Role of dynamic sentinel node biopsy in carcinoma penis with or without palpable nodes
N Kathiresan, Anand Raja, Krishna Kumar Ramachandran, Shirley Sundersingh
January-March 2016, 32(1):57-60
DOI:10.4103/0970-1591.173111  PMID:26941496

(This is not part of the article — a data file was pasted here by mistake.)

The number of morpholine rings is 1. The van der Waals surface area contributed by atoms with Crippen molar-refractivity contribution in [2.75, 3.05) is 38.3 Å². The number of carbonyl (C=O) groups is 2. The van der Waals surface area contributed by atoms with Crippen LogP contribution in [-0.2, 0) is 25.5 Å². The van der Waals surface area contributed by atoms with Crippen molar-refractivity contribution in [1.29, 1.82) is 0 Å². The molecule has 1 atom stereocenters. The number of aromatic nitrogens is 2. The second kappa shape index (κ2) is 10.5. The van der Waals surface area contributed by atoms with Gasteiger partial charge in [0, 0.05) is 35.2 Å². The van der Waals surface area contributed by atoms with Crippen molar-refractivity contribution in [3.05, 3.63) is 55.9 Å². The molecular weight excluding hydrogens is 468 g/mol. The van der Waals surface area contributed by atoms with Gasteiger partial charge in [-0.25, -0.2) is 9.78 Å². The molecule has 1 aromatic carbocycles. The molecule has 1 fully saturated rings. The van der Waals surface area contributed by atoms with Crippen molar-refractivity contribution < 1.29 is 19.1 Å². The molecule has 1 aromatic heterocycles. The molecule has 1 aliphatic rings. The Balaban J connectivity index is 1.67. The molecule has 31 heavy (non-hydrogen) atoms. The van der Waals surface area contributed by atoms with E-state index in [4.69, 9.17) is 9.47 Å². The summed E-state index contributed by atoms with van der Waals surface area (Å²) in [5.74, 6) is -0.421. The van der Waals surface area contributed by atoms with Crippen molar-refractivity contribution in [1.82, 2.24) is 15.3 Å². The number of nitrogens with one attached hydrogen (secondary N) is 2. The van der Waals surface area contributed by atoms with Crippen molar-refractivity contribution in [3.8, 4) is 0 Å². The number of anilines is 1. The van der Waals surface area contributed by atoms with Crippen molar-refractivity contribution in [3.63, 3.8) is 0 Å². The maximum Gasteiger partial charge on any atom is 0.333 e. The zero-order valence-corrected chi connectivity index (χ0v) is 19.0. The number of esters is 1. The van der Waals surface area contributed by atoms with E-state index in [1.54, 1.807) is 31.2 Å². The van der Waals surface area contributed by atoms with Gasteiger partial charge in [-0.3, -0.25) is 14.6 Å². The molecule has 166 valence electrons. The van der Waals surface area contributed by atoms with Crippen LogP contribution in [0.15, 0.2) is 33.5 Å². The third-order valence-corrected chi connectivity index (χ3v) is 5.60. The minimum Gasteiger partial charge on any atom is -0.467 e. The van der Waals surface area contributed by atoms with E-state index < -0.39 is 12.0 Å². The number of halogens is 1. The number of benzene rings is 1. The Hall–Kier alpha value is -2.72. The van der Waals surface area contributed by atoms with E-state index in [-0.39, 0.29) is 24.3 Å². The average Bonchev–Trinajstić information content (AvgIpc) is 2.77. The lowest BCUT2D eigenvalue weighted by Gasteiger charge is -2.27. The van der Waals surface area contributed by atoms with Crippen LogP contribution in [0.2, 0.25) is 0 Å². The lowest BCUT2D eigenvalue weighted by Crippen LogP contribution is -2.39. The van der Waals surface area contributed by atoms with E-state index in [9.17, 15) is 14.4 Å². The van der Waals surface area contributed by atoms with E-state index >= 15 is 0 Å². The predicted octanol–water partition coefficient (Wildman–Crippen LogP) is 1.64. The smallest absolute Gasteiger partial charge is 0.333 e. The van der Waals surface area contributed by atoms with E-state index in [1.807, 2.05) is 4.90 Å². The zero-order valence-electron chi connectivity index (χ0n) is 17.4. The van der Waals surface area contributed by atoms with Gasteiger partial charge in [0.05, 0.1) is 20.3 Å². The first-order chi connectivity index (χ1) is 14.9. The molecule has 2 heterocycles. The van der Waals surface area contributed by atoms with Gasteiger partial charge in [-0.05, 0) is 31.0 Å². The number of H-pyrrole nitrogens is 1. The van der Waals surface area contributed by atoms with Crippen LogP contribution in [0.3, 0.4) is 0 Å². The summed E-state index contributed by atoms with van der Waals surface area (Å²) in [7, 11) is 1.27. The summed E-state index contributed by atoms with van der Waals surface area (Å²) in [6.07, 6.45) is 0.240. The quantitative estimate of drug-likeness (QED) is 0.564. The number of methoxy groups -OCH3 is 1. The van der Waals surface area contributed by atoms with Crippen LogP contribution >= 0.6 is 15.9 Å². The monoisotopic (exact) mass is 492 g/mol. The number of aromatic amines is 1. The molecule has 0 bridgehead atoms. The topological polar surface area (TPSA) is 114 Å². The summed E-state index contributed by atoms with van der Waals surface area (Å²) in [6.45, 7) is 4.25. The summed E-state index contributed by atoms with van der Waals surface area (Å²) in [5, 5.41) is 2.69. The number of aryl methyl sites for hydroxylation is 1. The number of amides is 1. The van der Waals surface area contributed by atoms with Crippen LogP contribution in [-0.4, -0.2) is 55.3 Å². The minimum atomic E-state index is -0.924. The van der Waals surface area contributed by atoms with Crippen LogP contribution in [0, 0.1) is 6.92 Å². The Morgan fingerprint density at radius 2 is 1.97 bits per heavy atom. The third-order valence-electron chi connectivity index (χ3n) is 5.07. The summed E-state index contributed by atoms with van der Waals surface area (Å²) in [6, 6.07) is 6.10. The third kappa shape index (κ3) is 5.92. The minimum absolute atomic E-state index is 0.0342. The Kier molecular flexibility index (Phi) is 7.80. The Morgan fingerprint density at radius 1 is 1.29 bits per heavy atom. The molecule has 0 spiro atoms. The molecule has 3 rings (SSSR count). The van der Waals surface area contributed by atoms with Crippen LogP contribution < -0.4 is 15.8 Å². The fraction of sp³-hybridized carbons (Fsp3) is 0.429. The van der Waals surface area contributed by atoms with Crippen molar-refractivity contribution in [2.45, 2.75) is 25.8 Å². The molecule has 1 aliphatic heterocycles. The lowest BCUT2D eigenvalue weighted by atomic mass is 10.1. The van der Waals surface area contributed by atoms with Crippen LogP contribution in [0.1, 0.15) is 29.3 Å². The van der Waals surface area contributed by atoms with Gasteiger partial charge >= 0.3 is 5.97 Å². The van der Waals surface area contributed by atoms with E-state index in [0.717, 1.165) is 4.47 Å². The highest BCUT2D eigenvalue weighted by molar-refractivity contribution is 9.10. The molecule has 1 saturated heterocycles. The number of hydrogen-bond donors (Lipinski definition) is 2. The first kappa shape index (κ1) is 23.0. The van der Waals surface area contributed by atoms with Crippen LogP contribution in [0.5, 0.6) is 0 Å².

Introduction: We aimed to evaluate the role of dynamic sentinel node biopsy (DSLNB) in patients diagnosed with carcinoma penis and clinically N0 disease using superficial inguinal dissection as the standard staging modality. Materials and Methods: Twenty consecutive men (40 groins) with carcinoma penis having clinically N0 status were enrolled in the study. Patients underwent DSLNB if fine needle aspiration cytology from the groin nodes was negative, followed by injection of radiocolloid and blue dye. The sentinel lymph node(s) were harvested. The inguinal incision was then extended and a modified superficial inguinal dissection was performed and all nodes were labeled separately and sent for frozen section. A completion deep inguinal with pelvic dissection was performed if any of the nodes were reported positive for malignancy. Results: The median age of the patients was 52.5 years. Ten patients were smokers. Phimosis was present in five patients. Lesions were present over the glans penis and shaft in 18 and two patients, respectively. Wide local excision, partial penectomy and total penectomy were performed in one, 15 and four patients, respectively. Clinically palpable nodes were found in 19 groins. Median follow-up was 26 months. Nodes were positive in 10 groins. DSLNB missed the sentinel node in one groin. The accuracy and false-negative rate of DSLNB was 97.5% and 10%, respectively. Conclusion: DSLNB is a useful and reliable technique to identify the involved node(s) in patients diagnosed as having carcinoma penis with clinical N0 status (with or without palpable nodes). It helps to avoid the morbidity associated with a staging inguinal dissection in these patients.